Put region around entire buffer (@code{mark-whole-buffer}).
@item C-x C-p
Put region around current page (@code{mark-page}).
@end table

@kbd{M-@@} (@code{mark-word}) puts the mark at the end of the next word,
while @kbd{C-M-@@} (@code{mark-sexp}) puts it at the end of the next Lisp
expression.  These commands handle arguments just like @kbd{M-f} and

@kindex C-x h
@findex mark-whole-buffer
   Other commands set both point and mark, to delimit an object in the
buffer.  For example, @kbd{M-h} (@code{mark-paragraph}) moves point to
the beginning of the paragraph that surrounds or follows point, and puts
the mark at the end of that paragraph (@pxref{Paragraphs}).  It prepares
the region so you can indent, case-convert, or kill a whole paragraph.

  @kbd{C-M-h} (@code{mark-defun}) similarly puts point before and the
mark after the current or following defun (@pxref{Defuns}).  @kbd{C-x
C-p} (@code{mark-page}) puts point before the current page, and mark at
the end (@pxref{Pages}).  The mark goes after the terminating page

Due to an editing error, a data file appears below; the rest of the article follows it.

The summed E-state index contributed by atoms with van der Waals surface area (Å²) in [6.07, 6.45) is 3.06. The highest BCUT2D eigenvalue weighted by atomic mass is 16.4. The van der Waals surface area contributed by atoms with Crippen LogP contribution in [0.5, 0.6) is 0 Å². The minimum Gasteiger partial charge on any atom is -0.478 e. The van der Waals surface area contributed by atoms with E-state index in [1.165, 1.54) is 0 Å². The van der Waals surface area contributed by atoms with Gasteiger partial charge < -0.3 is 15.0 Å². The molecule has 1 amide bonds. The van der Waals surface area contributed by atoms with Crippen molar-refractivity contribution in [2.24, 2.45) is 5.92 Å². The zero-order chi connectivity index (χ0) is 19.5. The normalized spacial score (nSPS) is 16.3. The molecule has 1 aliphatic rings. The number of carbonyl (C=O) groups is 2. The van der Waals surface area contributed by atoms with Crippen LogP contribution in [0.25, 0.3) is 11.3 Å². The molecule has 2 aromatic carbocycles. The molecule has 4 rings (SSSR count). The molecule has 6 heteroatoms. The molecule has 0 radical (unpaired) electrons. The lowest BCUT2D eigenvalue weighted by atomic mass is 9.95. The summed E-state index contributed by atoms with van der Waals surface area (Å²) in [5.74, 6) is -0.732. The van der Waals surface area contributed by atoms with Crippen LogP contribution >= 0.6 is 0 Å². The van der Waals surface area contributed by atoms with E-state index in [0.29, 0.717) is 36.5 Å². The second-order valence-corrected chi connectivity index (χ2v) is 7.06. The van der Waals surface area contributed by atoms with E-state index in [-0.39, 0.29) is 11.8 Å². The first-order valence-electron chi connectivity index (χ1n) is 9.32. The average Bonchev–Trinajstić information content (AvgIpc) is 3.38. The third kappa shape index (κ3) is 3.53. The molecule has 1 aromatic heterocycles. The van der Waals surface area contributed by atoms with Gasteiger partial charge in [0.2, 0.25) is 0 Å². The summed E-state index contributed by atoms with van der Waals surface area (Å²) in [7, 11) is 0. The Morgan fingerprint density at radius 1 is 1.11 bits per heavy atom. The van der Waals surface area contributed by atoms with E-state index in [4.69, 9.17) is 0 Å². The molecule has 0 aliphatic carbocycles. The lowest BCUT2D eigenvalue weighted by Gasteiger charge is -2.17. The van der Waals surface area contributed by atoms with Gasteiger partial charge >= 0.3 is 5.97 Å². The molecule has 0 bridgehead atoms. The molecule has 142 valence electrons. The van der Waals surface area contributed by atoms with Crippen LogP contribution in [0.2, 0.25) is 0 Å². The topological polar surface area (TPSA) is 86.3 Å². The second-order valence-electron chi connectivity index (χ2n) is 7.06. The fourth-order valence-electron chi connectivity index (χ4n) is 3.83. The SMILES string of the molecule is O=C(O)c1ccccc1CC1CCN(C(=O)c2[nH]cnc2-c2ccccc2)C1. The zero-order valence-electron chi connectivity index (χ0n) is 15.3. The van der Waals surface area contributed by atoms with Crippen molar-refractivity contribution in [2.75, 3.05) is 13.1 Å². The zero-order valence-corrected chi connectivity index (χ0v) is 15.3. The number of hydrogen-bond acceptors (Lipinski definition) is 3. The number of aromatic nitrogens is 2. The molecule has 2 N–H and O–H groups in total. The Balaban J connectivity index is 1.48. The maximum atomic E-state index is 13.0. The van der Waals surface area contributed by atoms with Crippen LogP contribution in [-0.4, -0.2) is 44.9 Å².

delimiter (to include it), while point goes after the preceding page
delimiter (to exclude it).  A numeric argument specifies a later page
(if positive) or an earlier page (if negative) instead of the current

  Finally, @kbd{C-x h} (@code{mark-whole-buffer}) sets up the entire
buffer as the region, by putting point at the beginning and the mark at
the end.

  In Transient Mark mode, all of these commands activate the mark.

@node Mark Ring
@section The Mark Ring

@kindex C-u C-SPC
@cindex mark ring
@kindex C-u C-@@
  Aside from delimiting the region, the mark is also useful for
remembering a spot that you may want to go back to.  To make this
feature more useful, each buffer remembers 16 previous locations of the
mark, in the @dfn{mark ring}.  Commands that set the mark also push the
old mark onto this ring.  To return to a marked location, use @kbd{C-u
C-@key{SPC}} (or @kbd{C-u C-@@}); this is the command
@code{set-mark-command} given a numeric argument.  It moves point to
where the mark was, and restores the mark from the ring of former
marks.  Thus, repeated use of this command moves point to all of the old
marks on the ring, one by one.  The mark positions you move through in